Besides, Republicans argued, Congress had created a series of programs that provided substantial support to poor and low-income working families. A typical mother leaving welfare for work earns only around $10,000 per year laboring in an $8 per hour job--the only kind of job for which most poor mothers are qualified. But the Earned Income Tax Credit gives them up to an additional $4,500 (in today's dollars), they qualify for food stamps worth around $2,000, their children are covered by Medicaid, and most who need help paying for child care receive it. On earnings of $10,000, then, mothers leaving welfare have total income of well over $16,000 in cash or near cash--more than twice as much as they would have had on welfare--and their health insurance and child care are usually covered.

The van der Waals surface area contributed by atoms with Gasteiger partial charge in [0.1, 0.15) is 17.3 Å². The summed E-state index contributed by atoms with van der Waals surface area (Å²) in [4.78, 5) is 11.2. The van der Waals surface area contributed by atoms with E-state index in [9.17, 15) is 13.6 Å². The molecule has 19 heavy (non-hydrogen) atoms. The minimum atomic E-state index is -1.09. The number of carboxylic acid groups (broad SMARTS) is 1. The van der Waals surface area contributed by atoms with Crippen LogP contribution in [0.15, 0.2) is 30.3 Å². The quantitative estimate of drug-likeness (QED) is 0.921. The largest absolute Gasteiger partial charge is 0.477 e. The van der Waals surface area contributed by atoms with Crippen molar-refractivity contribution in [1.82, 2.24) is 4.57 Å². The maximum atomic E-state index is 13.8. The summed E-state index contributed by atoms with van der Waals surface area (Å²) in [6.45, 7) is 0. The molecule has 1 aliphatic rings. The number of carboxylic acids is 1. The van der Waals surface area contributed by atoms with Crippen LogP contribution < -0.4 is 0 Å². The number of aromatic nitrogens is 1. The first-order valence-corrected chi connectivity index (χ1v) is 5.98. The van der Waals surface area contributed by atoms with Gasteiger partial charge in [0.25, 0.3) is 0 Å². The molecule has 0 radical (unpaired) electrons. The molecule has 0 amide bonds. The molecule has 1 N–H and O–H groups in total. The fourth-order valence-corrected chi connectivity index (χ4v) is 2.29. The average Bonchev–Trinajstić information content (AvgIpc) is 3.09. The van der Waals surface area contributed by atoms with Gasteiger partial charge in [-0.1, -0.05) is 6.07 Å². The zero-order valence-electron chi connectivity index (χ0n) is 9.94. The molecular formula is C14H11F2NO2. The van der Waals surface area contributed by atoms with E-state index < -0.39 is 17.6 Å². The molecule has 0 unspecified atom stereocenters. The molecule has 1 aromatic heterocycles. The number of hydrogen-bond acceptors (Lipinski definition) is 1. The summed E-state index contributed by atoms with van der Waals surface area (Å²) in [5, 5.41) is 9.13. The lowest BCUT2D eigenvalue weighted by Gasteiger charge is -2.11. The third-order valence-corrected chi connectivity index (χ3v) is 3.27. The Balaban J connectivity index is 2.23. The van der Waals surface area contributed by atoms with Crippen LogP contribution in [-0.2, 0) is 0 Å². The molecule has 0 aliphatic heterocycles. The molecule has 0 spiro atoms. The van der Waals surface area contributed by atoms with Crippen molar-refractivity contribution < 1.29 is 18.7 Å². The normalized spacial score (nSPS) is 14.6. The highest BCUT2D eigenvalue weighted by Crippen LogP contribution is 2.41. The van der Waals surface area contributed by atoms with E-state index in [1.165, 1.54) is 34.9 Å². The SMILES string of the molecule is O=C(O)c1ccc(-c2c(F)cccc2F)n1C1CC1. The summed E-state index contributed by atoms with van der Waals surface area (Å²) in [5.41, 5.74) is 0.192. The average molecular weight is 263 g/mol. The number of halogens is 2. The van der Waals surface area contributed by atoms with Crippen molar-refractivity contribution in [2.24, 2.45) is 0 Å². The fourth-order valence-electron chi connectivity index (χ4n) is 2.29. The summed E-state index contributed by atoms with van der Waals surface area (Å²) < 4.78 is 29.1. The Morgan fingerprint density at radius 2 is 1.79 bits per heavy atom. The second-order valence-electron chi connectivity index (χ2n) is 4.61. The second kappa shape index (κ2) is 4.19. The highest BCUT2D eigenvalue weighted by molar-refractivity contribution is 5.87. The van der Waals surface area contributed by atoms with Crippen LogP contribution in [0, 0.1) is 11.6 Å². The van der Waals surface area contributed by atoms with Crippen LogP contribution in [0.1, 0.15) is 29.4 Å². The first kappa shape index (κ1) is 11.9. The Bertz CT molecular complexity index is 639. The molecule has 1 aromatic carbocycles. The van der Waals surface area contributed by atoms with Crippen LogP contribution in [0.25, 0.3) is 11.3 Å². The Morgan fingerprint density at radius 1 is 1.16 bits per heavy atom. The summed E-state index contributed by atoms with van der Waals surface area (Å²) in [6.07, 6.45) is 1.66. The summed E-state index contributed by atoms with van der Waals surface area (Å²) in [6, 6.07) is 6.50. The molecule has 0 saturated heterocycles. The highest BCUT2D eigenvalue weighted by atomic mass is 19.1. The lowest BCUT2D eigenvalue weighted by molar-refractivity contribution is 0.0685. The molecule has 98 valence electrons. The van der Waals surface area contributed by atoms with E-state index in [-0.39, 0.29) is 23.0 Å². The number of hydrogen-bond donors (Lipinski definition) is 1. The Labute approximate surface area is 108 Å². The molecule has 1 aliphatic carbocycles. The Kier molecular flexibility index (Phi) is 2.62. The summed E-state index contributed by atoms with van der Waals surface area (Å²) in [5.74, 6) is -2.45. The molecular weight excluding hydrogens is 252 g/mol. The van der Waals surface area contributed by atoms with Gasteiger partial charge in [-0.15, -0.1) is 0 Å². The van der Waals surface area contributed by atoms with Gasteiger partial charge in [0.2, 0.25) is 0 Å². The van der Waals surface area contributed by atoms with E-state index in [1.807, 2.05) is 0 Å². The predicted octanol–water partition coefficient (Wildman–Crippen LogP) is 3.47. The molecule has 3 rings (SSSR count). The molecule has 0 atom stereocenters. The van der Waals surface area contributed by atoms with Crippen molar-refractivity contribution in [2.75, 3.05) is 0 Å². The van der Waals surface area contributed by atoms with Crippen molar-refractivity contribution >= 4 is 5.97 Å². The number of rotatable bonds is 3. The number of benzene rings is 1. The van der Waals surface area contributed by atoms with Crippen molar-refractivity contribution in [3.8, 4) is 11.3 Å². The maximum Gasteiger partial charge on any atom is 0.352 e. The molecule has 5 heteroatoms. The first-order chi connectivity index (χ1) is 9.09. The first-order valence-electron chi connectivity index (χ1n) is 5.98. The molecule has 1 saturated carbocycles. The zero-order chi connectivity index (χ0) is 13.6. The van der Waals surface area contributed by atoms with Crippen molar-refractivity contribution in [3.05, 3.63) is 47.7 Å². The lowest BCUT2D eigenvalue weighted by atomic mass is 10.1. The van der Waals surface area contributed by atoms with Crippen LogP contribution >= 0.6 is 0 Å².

In the decade that has passed since the 1996 reforms, the welfare rolls have plummeted by nearly 60%, the first sustained decline since the program was enacted in 1935. Equally important, the employment of single mothers heading families reached the highest level ever. As a group, mothers heading families with incomes of less than about $21,000 per year increased their earnings every year between 1994 and 2000 while simultaneously receiving less money from welfare payments. In inflation-adjusted dollars, they were about 25% better off in 2000 than in 1994, despite the fall in their welfare income.